Taiwan-based Mao Shen Chiang considers himself “a concrete connoisseur and an architect/artist,” as well as an ardent admirer of Scandinavian furniture, which he sells at his Mori/Casa showrooms. When it came time for Chiang to design his own house, he was lucky enough to find a plot of land on the Taiwanese tropical island town of Yu-Guang in Tainan; the site is surrounded by tall trees and borders the Taiwan Strait. The raw concrete triangular structure took Chiang three years to design and three years to build, and is now a showcase for his elegant minimalism. One of his main goals was to create a house that would “last unchanged for the next century to come.”

Photos by Anders Hviid.

Above: The triangle shaped home covers three floors and includes a tea ceremonial room imagined like a theatrical stage facing the forest. The interiors are furnished with Danish design classics.
The entrance sign reads “Mao She,” which translates to &#8
Above: The entrance sign reads “Mao She,” which translates to “cottage” or “hut.”
The combined dining and kitchen space occupies the ground floor, with open access to the garden. When he started planning the kitchen area, Chiang was pleased to discover the Vipp Kitchen src=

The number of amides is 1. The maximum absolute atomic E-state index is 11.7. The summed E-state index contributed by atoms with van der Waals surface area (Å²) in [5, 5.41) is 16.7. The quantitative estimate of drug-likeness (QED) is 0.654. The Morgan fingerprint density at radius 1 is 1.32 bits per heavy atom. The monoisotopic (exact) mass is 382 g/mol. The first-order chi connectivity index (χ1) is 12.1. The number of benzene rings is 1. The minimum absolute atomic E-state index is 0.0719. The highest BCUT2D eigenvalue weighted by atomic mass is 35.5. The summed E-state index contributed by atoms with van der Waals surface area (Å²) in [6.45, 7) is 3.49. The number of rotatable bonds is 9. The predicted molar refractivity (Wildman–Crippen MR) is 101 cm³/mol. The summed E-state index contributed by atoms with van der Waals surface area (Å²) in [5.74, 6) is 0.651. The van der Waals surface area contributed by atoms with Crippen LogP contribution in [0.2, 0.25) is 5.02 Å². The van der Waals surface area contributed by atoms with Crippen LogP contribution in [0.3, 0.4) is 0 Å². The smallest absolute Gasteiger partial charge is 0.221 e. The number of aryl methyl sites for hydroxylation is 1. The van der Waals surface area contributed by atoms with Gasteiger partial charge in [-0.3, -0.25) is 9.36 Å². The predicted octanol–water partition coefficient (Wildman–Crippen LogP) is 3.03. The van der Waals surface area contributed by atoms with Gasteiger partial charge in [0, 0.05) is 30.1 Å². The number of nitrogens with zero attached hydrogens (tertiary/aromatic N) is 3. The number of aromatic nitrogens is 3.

Above: The combined dining and kitchen space occupies the ground floor, with open access to the garden. When he started planning the kitchen area, Chiang was pleased to discover the Vipp Kitchen 1 (he had used the Vipp pedal bin for years, but learned of the kitchen from his daughter, Yu-Ting). “My philosophy of good architecture is shared by the design intentions of the Vipp team; to produce practical, beautiful pieces that last across generations.”
A large Vipp Pedal Bin blends seamlessly into the kitchen decor.
Above: A large Vipp Pedal Bin blends seamlessly into the kitchen decor.
A detail of the wall-mounted Vipp shelf, which can be easily repositioned if necessary.
Above: A detail of the wall-mounted Vipp shelf, which can be easily repositioned if necessary.
The dining table, designed by Chiang, is surrounded by a suite of Hans Wegner Wishbone Chairs.
Above: The dining table, designed by Chiang, is surrounded by a suite of Hans Wegner Wishbone Chairs.
The walls in the dining area are paneled with wood slats for a warm look. The stairs lead to the top level, which includes a guest bedroom and a traditional Buddhist chapel and prayer room.
Above: The walls in the dining area are paneled with wood slats for a warm look. The stairs lead to the top level, which includes a guest bedroom and a traditional Buddhist chapel and prayer room.

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